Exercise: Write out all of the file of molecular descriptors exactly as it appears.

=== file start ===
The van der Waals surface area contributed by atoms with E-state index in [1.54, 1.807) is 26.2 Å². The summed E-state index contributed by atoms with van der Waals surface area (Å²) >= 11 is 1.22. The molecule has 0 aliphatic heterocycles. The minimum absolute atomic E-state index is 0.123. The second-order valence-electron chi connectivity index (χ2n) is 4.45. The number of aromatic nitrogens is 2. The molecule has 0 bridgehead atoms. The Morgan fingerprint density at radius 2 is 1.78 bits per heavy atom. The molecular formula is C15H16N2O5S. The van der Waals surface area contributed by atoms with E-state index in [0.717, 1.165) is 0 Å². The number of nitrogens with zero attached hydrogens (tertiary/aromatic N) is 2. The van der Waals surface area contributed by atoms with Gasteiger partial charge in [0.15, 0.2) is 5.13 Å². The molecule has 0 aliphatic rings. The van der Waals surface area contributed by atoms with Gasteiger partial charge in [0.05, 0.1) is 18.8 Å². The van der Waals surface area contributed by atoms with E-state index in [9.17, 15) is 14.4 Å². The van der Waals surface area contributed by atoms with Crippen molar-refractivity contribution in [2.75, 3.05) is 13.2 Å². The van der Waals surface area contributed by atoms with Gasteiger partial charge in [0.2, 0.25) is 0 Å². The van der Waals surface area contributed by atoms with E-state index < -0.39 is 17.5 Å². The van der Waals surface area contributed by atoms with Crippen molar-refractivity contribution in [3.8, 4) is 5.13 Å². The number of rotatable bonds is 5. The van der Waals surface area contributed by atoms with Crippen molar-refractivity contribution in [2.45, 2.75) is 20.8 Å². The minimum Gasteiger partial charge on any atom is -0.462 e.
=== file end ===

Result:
The van der Waals surface area contributed by atoms with E-state index in [1.54, 1.807) is 26.2 Å². The summed E-state index contributed by atoms with van der Waals surface area (Å²) >= 11 is 1.22. The molecule has 0 aliphatic heterocycles. The minimum absolute atomic E-state index is 0.123. The second-order valence-electron chi connectivity index (χ2n) is 4.45. The number of aromatic nitrogens is 2. The molecule has 0 bridgehead atoms. The Morgan fingerprint density at radius 2 is 1.78 bits per heavy atom. The molecular formula is C15H16N2O5S. The van der Waals surface area contributed by atoms with E-state index in [0.717, 1.165) is 0 Å². The number of nitrogens with zero attached hydrogens (tertiary/aromatic N) is 2. The van der Waals surface area contributed by atoms with Gasteiger partial charge in [0.15, 0.2) is 5.13 Å². The molecule has 0 aliphatic rings. The van der Waals surface area contributed by atoms with Gasteiger partial charge in [0.05, 0.1) is 18.8 Å². The van der Waals surface area contributed by atoms with E-state index in [9.17, 15) is 14.4 Å². The van der Waals surface area contributed by atoms with Crippen molar-refractivity contribution in [2.75, 3.05) is 13.2 Å². The van der Waals surface area contributed by atoms with Gasteiger partial charge in [0.2, 0.25) is 0 Å². The van der Waals surface area contributed by atoms with E-state index < -0.39 is 17.5 Å². The van der Waals surface area contributed by atoms with Crippen molar-refractivity contribution in [3.8, 4) is 5.13 Å². The number of rotatable bonds is 5. The van der Waals surface area contributed by atoms with Crippen molar-refractivity contribution in [2.45, 2.75) is 20.8 Å². The minimum Gasteiger partial charge on any atom is -0.462 e.